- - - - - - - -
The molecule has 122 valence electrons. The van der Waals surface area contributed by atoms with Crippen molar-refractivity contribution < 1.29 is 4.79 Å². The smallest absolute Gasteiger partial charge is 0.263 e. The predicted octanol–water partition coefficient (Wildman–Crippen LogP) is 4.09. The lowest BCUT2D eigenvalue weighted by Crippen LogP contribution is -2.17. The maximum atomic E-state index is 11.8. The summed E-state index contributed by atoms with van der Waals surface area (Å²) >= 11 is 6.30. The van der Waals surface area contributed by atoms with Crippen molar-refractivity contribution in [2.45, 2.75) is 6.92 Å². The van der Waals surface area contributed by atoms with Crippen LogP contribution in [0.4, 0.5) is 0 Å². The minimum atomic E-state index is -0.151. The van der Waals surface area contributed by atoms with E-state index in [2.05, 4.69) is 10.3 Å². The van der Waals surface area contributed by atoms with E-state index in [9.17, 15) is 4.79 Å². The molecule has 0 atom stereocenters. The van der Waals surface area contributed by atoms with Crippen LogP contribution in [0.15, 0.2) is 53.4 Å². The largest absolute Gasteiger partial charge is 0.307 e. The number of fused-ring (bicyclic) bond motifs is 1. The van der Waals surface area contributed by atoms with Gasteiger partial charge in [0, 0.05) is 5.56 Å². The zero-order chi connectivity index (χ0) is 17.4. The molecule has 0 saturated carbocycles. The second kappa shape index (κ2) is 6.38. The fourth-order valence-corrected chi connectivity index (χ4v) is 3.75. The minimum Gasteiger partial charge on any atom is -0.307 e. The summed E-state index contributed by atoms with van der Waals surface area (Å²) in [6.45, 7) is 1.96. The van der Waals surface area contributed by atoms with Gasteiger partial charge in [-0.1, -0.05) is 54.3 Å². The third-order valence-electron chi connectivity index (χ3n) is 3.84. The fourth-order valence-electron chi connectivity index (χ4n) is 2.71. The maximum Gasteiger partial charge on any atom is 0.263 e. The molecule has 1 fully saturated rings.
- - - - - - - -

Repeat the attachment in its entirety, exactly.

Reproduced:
The molecule has 122 valence electrons. The van der Waals surface area contributed by atoms with Crippen molar-refractivity contribution < 1.29 is 4.79 Å². The smallest absolute Gasteiger partial charge is 0.263 e. The predicted octanol–water partition coefficient (Wildman–Crippen LogP) is 4.09. The lowest BCUT2D eigenvalue weighted by Crippen LogP contribution is -2.17. The maximum atomic E-state index is 11.8. The summed E-state index contributed by atoms with van der Waals surface area (Å²) >= 11 is 6.30. The van der Waals surface area contributed by atoms with Crippen molar-refractivity contribution in [2.45, 2.75) is 6.92 Å². The van der Waals surface area contributed by atoms with Crippen LogP contribution in [0.4, 0.5) is 0 Å². The minimum atomic E-state index is -0.151. The van der Waals surface area contributed by atoms with E-state index in [2.05, 4.69) is 10.3 Å². The van der Waals surface area contributed by atoms with E-state index in [9.17, 15) is 4.79 Å². The molecule has 0 atom stereocenters. The van der Waals surface area contributed by atoms with Crippen LogP contribution in [0.15, 0.2) is 53.4 Å². The largest absolute Gasteiger partial charge is 0.307 e. The number of fused-ring (bicyclic) bond motifs is 1. The van der Waals surface area contributed by atoms with Gasteiger partial charge in [0, 0.05) is 5.56 Å². The zero-order chi connectivity index (χ0) is 17.4. The molecule has 0 saturated carbocycles. The second kappa shape index (κ2) is 6.38. The fourth-order valence-corrected chi connectivity index (χ4v) is 3.75. The minimum Gasteiger partial charge on any atom is -0.307 e. The summed E-state index contributed by atoms with van der Waals surface area (Å²) in [6.45, 7) is 1.96. The van der Waals surface area contributed by atoms with Gasteiger partial charge in [-0.1, -0.05) is 54.3 Å². The third-order valence-electron chi connectivity index (χ3n) is 3.84. The fourth-order valence-electron chi connectivity index (χ4n) is 2.71. The maximum Gasteiger partial charge on any atom is 0.263 e. The molecule has 1 fully saturated rings.